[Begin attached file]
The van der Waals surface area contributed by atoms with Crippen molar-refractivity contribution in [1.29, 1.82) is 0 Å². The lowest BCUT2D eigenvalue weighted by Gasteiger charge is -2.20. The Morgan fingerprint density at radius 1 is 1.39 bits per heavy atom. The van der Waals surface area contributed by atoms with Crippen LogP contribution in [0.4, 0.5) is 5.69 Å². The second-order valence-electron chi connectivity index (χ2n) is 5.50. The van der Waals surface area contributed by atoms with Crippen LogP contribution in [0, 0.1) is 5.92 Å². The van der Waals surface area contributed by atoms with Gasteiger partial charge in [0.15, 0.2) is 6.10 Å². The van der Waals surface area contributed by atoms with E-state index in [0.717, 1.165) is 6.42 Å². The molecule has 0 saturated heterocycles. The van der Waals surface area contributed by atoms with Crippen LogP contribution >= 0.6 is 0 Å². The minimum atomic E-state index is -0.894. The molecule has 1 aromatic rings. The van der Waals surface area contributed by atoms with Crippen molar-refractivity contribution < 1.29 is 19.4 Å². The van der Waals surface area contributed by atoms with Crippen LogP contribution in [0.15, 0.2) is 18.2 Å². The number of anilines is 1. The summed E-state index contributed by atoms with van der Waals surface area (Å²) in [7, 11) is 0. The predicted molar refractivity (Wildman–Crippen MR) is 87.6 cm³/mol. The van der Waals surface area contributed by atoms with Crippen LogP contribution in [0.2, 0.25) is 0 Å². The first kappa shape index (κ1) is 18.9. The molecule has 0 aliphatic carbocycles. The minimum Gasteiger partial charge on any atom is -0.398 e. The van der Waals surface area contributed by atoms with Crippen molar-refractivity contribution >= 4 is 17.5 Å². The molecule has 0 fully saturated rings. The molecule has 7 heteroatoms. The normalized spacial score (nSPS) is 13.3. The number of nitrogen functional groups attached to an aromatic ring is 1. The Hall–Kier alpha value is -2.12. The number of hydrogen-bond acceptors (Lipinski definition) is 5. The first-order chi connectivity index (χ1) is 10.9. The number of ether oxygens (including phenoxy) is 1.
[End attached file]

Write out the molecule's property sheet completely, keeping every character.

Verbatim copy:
The van der Waals surface area contributed by atoms with Crippen molar-refractivity contribution in [1.29, 1.82) is 0 Å². The lowest BCUT2D eigenvalue weighted by Gasteiger charge is -2.20. The Morgan fingerprint density at radius 1 is 1.39 bits per heavy atom. The van der Waals surface area contributed by atoms with Crippen LogP contribution in [0.4, 0.5) is 5.69 Å². The second-order valence-electron chi connectivity index (χ2n) is 5.50. The van der Waals surface area contributed by atoms with Crippen LogP contribution in [0, 0.1) is 5.92 Å². The van der Waals surface area contributed by atoms with Gasteiger partial charge in [0.15, 0.2) is 6.10 Å². The van der Waals surface area contributed by atoms with E-state index in [0.717, 1.165) is 6.42 Å². The molecule has 0 saturated heterocycles. The van der Waals surface area contributed by atoms with Crippen LogP contribution >= 0.6 is 0 Å². The minimum atomic E-state index is -0.894. The molecule has 1 aromatic rings. The van der Waals surface area contributed by atoms with Crippen molar-refractivity contribution < 1.29 is 19.4 Å². The van der Waals surface area contributed by atoms with Crippen LogP contribution in [0.15, 0.2) is 18.2 Å². The number of anilines is 1. The summed E-state index contributed by atoms with van der Waals surface area (Å²) in [7, 11) is 0. The predicted molar refractivity (Wildman–Crippen MR) is 87.6 cm³/mol. The van der Waals surface area contributed by atoms with Crippen LogP contribution in [0.2, 0.25) is 0 Å². The first kappa shape index (κ1) is 18.9. The molecule has 0 aliphatic carbocycles. The minimum Gasteiger partial charge on any atom is -0.398 e. The van der Waals surface area contributed by atoms with Crippen molar-refractivity contribution >= 4 is 17.5 Å². The molecule has 0 fully saturated rings. The molecule has 7 heteroatoms. The normalized spacial score (nSPS) is 13.3. The number of nitrogen functional groups attached to an aromatic ring is 1. The Hall–Kier alpha value is -2.12. The number of hydrogen-bond acceptors (Lipinski definition) is 5. The first-order chi connectivity index (χ1) is 10.9. The number of ether oxygens (including phenoxy) is 1.